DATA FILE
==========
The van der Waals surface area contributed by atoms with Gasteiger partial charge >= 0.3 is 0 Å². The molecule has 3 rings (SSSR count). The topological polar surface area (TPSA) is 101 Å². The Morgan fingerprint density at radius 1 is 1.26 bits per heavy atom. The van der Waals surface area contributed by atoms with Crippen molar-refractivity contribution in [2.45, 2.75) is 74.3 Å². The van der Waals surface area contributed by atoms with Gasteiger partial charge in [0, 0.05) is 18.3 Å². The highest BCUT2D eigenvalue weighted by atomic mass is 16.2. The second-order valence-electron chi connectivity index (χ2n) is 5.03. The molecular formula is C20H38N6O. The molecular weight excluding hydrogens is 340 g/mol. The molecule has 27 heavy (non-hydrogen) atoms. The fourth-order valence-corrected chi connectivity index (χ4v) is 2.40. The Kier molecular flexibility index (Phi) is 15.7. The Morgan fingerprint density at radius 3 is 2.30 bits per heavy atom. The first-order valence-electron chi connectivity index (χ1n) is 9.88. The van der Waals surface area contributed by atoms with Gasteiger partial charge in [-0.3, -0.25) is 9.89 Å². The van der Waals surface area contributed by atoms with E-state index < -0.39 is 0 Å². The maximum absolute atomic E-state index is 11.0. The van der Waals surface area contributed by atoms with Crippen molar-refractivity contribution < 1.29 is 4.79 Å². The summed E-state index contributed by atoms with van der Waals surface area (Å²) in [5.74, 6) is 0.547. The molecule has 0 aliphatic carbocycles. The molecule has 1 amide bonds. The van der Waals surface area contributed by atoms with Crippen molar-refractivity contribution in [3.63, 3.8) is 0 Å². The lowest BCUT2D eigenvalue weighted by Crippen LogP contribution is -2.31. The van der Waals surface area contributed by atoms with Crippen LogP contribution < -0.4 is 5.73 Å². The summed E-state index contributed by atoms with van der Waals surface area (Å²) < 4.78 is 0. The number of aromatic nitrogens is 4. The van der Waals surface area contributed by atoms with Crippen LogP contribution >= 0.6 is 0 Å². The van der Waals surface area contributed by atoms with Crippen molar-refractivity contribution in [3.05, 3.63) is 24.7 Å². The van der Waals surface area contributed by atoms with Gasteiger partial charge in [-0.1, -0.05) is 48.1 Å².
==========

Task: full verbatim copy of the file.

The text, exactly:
The van der Waals surface area contributed by atoms with Gasteiger partial charge >= 0.3 is 0 Å². The molecule has 3 rings (SSSR count). The topological polar surface area (TPSA) is 101 Å². The Morgan fingerprint density at radius 1 is 1.26 bits per heavy atom. The van der Waals surface area contributed by atoms with Crippen molar-refractivity contribution in [2.45, 2.75) is 74.3 Å². The van der Waals surface area contributed by atoms with Gasteiger partial charge in [0, 0.05) is 18.3 Å². The highest BCUT2D eigenvalue weighted by atomic mass is 16.2. The second-order valence-electron chi connectivity index (χ2n) is 5.03. The molecular formula is C20H38N6O. The molecular weight excluding hydrogens is 340 g/mol. The molecule has 27 heavy (non-hydrogen) atoms. The fourth-order valence-corrected chi connectivity index (χ4v) is 2.40. The Kier molecular flexibility index (Phi) is 15.7. The Morgan fingerprint density at radius 3 is 2.30 bits per heavy atom. The first-order valence-electron chi connectivity index (χ1n) is 9.88. The van der Waals surface area contributed by atoms with Gasteiger partial charge in [-0.3, -0.25) is 9.89 Å². The van der Waals surface area contributed by atoms with E-state index < -0.39 is 0 Å². The maximum absolute atomic E-state index is 11.0. The van der Waals surface area contributed by atoms with Crippen molar-refractivity contribution < 1.29 is 4.79 Å². The summed E-state index contributed by atoms with van der Waals surface area (Å²) in [5.74, 6) is 0.547. The molecule has 0 aliphatic carbocycles. The molecule has 1 amide bonds. The van der Waals surface area contributed by atoms with Crippen molar-refractivity contribution in [3.63, 3.8) is 0 Å². The lowest BCUT2D eigenvalue weighted by Crippen LogP contribution is -2.31. The van der Waals surface area contributed by atoms with Crippen LogP contribution < -0.4 is 5.73 Å². The summed E-state index contributed by atoms with van der Waals surface area (Å²) < 4.78 is 0. The number of aromatic nitrogens is 4. The van der Waals surface area contributed by atoms with Crippen LogP contribution >= 0.6 is 0 Å². The van der Waals surface area contributed by atoms with Crippen molar-refractivity contribution in [3.05, 3.63) is 24.7 Å². The van der Waals surface area contributed by atoms with Gasteiger partial charge in [-0.1, -0.05) is 48.1 Å².